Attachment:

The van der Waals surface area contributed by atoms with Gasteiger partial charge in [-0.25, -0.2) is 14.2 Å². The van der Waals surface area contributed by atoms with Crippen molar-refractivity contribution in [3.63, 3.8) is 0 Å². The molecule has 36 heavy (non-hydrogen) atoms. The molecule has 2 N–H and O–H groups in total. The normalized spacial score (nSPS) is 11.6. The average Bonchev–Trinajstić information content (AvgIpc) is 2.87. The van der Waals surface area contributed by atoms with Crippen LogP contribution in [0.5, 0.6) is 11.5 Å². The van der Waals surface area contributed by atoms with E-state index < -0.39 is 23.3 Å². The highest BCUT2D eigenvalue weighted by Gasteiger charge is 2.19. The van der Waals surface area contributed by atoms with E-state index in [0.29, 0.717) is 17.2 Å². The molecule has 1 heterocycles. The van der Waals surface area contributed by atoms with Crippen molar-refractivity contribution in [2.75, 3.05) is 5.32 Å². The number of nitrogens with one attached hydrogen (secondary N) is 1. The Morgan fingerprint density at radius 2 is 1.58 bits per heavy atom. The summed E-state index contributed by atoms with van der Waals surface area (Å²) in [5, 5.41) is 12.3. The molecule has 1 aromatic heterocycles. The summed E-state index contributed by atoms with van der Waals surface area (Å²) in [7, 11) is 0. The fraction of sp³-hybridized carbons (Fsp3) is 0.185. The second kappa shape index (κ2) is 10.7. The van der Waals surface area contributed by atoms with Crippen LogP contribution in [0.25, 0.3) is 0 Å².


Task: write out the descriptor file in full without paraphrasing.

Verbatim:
The van der Waals surface area contributed by atoms with Gasteiger partial charge in [-0.25, -0.2) is 14.2 Å². The van der Waals surface area contributed by atoms with Crippen molar-refractivity contribution in [3.63, 3.8) is 0 Å². The molecule has 36 heavy (non-hydrogen) atoms. The molecule has 2 N–H and O–H groups in total. The normalized spacial score (nSPS) is 11.6. The average Bonchev–Trinajstić information content (AvgIpc) is 2.87. The van der Waals surface area contributed by atoms with Crippen LogP contribution in [0.5, 0.6) is 11.5 Å². The van der Waals surface area contributed by atoms with E-state index < -0.39 is 23.3 Å². The highest BCUT2D eigenvalue weighted by Gasteiger charge is 2.19. The van der Waals surface area contributed by atoms with E-state index in [0.29, 0.717) is 17.2 Å². The molecule has 1 heterocycles. The van der Waals surface area contributed by atoms with Crippen molar-refractivity contribution in [2.75, 3.05) is 5.32 Å². The number of nitrogens with one attached hydrogen (secondary N) is 1. The Morgan fingerprint density at radius 2 is 1.58 bits per heavy atom. The summed E-state index contributed by atoms with van der Waals surface area (Å²) in [5, 5.41) is 12.3. The molecule has 1 aromatic heterocycles. The summed E-state index contributed by atoms with van der Waals surface area (Å²) in [7, 11) is 0. The fraction of sp³-hybridized carbons (Fsp3) is 0.185. The second kappa shape index (κ2) is 10.7. The van der Waals surface area contributed by atoms with Crippen LogP contribution in [0.25, 0.3) is 0 Å².